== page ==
Call it a doppelganger strategy. The 50s version was the most exaggerated form. But I believe this strategy is with us still. I believe the advertising world long ago committed itself to having no idea of what is was and what it did. Surely, this was the smart thing to do. I mean, if an agency insisted it used the Aaker model of advertising, well, what would happen if a client appeared who was particularly anti-aaker (I mean, of course, Aanti-Aaker)? Surely, specificity was a bad idea. The industry decided that on balance a clear idea of advertising would always cost an agency more than it gained it. Oh, I don’t mean to say that there weren’t tendencies in the ad world. Leo Burnett was always going to be seen as more "x" and J. Walter Thompson more "y," but, on balance, the industry conspired to create a code of silence on precisely what it was and what it did. This was the smart, the adaptive, thing to do.
This sort of thing costs you, I believe, in the long term. Being all things to all people creates a certain imprecision of self definition. After awhile, it’s hard to know who you are. In the day to day, this doesn’t matter very much. The prevailing notion seems to be, "What does it matter what they call us, as long as we just get paid?" Everyone harbors the idea that one of these days, if we wanted to do, we could just sit down and sort this out.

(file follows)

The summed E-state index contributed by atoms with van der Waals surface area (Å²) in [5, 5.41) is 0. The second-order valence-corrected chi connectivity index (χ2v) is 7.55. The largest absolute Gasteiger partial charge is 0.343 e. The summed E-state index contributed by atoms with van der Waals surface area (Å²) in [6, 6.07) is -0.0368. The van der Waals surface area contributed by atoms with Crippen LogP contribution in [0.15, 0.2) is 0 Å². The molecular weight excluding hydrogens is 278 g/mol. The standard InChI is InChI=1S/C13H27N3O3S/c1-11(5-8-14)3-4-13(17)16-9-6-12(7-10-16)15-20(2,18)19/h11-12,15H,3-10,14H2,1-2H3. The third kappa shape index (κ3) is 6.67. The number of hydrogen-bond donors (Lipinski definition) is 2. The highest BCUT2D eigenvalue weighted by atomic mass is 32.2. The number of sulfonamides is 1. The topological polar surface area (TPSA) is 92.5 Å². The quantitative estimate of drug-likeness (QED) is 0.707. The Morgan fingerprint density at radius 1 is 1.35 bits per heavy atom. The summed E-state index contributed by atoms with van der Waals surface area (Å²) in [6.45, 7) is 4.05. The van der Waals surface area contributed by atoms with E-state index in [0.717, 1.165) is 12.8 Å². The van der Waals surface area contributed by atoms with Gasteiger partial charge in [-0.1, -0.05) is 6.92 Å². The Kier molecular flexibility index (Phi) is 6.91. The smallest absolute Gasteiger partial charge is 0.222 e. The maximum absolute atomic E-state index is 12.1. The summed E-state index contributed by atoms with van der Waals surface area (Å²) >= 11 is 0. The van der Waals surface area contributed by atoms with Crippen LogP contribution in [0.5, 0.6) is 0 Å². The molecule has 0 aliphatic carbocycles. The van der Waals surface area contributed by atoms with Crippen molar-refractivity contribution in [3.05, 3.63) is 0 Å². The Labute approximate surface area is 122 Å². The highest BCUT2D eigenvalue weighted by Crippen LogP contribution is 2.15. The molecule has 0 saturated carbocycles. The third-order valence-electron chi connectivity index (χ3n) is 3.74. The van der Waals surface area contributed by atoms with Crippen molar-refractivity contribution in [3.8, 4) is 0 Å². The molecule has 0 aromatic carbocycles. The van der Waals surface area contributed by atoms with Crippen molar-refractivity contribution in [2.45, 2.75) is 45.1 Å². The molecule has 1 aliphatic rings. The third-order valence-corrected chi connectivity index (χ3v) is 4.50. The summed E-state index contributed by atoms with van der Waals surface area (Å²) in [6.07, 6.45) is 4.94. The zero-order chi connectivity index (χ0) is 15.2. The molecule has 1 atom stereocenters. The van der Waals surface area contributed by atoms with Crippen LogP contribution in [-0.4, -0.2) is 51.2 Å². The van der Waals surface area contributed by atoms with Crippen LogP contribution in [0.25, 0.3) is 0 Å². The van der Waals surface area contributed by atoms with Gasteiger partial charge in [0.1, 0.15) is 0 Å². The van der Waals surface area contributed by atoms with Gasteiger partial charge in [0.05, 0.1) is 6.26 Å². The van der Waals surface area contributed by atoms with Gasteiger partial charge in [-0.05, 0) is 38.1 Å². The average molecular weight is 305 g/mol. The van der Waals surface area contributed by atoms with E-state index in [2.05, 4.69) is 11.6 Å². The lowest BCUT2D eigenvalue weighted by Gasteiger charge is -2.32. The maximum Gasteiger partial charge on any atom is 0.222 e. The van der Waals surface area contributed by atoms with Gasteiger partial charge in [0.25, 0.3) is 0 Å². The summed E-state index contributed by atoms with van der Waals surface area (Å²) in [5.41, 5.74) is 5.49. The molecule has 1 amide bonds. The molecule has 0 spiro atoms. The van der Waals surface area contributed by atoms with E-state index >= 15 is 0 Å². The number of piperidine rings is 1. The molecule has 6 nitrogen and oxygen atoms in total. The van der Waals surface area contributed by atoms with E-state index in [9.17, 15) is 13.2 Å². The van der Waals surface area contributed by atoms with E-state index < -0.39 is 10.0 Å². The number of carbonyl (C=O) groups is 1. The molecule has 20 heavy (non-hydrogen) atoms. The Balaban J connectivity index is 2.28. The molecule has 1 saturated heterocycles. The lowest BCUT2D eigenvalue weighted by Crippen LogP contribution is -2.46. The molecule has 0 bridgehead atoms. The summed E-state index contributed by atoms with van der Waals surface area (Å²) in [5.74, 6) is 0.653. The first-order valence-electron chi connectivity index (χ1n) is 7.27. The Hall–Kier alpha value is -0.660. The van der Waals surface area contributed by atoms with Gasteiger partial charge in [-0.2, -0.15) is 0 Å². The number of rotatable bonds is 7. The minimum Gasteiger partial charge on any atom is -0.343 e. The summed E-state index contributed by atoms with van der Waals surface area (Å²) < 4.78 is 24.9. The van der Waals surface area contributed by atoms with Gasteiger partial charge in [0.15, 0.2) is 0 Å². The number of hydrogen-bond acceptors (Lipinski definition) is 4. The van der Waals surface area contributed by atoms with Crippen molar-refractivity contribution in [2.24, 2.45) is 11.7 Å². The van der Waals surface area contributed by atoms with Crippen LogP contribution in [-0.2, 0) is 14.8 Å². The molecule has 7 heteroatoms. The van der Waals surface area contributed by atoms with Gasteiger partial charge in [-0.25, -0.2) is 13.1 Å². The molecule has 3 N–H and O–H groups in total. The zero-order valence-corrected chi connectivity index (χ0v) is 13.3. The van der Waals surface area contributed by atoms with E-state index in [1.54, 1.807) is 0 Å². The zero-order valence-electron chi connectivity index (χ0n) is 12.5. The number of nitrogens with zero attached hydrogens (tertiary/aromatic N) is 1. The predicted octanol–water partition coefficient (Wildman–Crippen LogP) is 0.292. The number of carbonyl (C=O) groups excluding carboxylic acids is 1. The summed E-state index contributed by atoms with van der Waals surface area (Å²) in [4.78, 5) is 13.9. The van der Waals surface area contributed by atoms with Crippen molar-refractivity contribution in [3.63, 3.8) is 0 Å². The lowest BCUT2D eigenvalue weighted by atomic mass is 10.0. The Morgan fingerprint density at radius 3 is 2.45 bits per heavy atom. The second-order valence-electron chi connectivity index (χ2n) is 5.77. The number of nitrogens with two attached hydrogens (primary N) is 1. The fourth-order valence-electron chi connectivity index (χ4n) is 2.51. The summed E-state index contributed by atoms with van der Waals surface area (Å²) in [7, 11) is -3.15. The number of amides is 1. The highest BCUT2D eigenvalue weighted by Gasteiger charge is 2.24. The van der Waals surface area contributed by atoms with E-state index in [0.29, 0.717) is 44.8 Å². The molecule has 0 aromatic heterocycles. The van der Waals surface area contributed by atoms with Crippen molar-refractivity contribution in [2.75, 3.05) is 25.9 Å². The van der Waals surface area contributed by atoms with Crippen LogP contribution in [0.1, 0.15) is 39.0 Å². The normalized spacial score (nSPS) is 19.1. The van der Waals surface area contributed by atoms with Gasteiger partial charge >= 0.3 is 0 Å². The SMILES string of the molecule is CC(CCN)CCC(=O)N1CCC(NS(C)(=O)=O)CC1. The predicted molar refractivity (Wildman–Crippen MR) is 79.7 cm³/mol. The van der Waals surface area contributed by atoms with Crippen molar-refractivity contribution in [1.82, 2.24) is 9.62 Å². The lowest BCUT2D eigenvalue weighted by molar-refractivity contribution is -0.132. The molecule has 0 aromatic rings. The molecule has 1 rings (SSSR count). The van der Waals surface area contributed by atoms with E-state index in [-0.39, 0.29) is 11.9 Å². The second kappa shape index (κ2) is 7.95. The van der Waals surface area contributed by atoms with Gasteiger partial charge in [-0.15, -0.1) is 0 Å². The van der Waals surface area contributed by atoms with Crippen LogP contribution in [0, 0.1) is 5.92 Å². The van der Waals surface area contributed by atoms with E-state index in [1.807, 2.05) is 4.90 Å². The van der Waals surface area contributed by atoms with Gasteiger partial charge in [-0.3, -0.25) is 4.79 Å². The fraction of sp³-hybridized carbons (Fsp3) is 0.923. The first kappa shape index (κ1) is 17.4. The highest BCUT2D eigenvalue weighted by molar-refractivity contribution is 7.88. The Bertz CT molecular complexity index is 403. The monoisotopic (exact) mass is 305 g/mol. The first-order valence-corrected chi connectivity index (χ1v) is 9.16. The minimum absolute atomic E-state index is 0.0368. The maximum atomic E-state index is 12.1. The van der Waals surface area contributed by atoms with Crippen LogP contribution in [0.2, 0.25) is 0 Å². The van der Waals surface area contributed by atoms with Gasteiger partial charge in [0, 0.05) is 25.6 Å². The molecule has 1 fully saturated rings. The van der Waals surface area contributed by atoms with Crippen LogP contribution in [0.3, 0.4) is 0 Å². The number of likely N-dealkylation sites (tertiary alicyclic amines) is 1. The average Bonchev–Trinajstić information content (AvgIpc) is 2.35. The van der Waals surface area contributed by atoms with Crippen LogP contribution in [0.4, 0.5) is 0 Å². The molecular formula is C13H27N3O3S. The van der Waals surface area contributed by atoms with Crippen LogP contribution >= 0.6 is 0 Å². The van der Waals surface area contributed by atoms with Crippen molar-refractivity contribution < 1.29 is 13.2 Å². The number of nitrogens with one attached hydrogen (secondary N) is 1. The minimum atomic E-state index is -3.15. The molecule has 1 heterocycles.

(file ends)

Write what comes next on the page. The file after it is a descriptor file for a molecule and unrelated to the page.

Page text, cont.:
But neglected ideas have a way of disappearing. Some, the head strong ones, will away in the night. Others, heart strong, wither and die, proving not so heart strong at all. And I think that’s where we find the industry. Now that there is a crisis upon us, now that there is a paradigm shift under way, now that the industry is facing the disintermediation that has destroyed once mighty industries and brands, it proves to be too late. The cupboard is bare.
Sir Martin Sorrell once made the sly remark that the "interactive marketing is more measurable than traditional advertising–so its more pleasurable for the decision makers." And I think this means we are entering really perilous waters. We know, or I think we know, that much of the best work by the agency world would never have happened if advertising had always occupied a measurable world. Sure as shooting, the client would have measured the wrong things, leapt to the wrong conclusions, and otherwise mangled the creative opportunity without shame or apology. (The creative director with whom I worked in Detroit told me, "If I let the client get away with it, every single ad would be about engine specs and turning ratios!")